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By Melissa Green | Citizens Bank Staff
In the normally quiet neighborhood of Cleveland Heights, Ohio hundreds of excited volunteers and community members lined the street, waving flags and cheering the arrival of Sergeant First Class Charlie Pepinrivera and family. A procession of veterans, firefighters, and community organizations led the Pepinrivera family to their newly renovated home provided by Citizens Bank — the home that they would see for the first time.
Soldiers join the Army for any number of reasons; some are chasing adventure, while others are following family tradition. For Charlie, it was a calling. “I was called to serve, and I wanted to be a part of something bigger than myself,” he says. Following his sense of duty, Charlie first enlisted in the Puerto Rico National Guard in January 1993, where he served for four years before transferring to active duty in the United States Army.
During his 24-year military career, Charlie was deployed multiple times to Kuwait, Bosnia, Afghanistan, and Iraq. “It was hard, but I wouldn’t change it,” remembers Charlie. “I fell off a helicopter during a mission, I was shot, an IED exploded during a convoy … I’m blessed to be alive.”
Loyalty, duty, respect, selfless service, honor, integrity, and personal courage.
While overseas, Charlie displayed acts of bravery and leadership that earned him several military awards, including: The Bronze Star Medal, Meritorious Service Medal, Army Commendation Medal, Army Achievement Medal, Army Good Conduct Medal, NATO Medal, and Combat Action Badge.
It’s no secret that soldiers can often face a difficult transition following a deployment. Charlie’s been physically and emotionally recovering with the support of his wife Maribel and their six children: Joseph (22), Mariela (22), Joyce (19), Gabriel (18), Joimar (16), and Jonnel (13). “Deployment takes a toll on your mind and body; I’m so glad I have Maribel and a strong support system,” says Charlie.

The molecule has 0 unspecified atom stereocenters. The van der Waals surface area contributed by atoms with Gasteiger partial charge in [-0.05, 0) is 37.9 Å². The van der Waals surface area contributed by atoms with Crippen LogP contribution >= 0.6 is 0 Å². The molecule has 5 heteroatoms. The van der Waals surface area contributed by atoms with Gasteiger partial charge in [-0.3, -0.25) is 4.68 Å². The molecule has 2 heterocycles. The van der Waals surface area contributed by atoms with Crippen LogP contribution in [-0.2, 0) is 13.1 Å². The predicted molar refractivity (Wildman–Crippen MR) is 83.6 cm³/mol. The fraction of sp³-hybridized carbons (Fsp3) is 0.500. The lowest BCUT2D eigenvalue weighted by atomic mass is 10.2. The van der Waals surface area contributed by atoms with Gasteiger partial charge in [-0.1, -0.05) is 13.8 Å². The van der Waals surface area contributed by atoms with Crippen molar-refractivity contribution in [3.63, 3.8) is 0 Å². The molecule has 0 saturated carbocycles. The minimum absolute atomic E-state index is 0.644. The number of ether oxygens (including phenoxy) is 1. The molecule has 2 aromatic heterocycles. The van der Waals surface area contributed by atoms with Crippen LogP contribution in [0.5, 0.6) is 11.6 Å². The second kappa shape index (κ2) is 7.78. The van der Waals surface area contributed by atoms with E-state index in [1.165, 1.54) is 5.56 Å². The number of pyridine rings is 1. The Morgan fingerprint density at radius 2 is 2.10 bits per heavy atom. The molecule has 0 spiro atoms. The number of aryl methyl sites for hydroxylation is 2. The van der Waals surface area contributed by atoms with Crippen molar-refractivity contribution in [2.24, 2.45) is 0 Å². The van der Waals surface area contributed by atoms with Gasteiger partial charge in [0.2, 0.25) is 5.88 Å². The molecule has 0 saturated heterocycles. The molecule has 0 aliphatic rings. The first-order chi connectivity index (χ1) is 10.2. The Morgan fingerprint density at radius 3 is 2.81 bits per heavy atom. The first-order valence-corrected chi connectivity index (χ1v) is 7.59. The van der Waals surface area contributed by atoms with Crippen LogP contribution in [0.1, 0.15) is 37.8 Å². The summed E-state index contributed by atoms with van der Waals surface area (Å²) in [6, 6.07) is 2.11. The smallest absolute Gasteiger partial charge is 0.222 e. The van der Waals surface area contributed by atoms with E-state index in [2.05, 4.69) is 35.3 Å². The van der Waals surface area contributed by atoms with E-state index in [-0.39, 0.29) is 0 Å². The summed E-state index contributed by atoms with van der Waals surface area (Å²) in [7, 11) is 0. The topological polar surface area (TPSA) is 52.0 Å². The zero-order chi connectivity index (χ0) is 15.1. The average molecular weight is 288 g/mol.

Charlie and Maribel are no strangers to selfless service, one of the Army’s core values. “Hawaii has a severe issue with homelessness, so when we were stationed there we would go down to the beach, fire up the grill and feed anyone who was hungry,” says Charlie. The couple volunteered for the Meals on Wheels program, which brings meals to elderly people unable to leave their homes. They even founded a nonprofit called “Mission to Minister” which helped provide and connect people with community resources. “We would help individuals find housing, transportation, gain access to medical care…we just wanted to help fill the void,” says Charlie.
“Growing up in Puerto Rico was hard, we didn’t have much. So being able to help others is something very special to me, to us,” says Charlie as he smiles at his wife.
As a decorated war hero, Charlie and his family are working together to transition into civilian life. Although he doesn’t wear a uniform anymore, Charlie’s mission hasn’t changed. “Family is everything to me,” says Charlie. “I want to be a leader they can all be proud of, and serve my community.” Living in Cleveland allows the Pepinriveras to be closer to their friends and extended family. “When you’re in the military, you move around a lot, and it’s hard to establish and maintain close friendships, so I’m happy to settle down. I’m so excited to be in Cleveland,” says Maribel as she smiles at her husband.
The hard work and dedication displayed by Charlie and Maribel have been instrumental in increasing the morale and quality of life for those who are less fortunate; now it’s time for us to help them. In addition to the mortgage-free home, Charlie and Maribel will receive three years of financial literacy and debt management coaching through the Military Warriors Support Foundation.
“Things like this don’t happen every day,” says a tearful Maribel. “We’ve been trying to buy a home for a couple of years, and for one reason or another it wasn’t happening for us. It’s been hard, but now I know why; this opportunity was our blessing and we couldn’t be more grateful.”
At Citizens Bank, we’re proud to partner with the Military Warriors Support Foundation (MWSF) to give combat-wounded veterans and their families a place to call home. The MWSF’s program works with corporate partners, like us, who donate mortgage-free homes so that these heroes and their families can focus on settling back into their lives as civilians.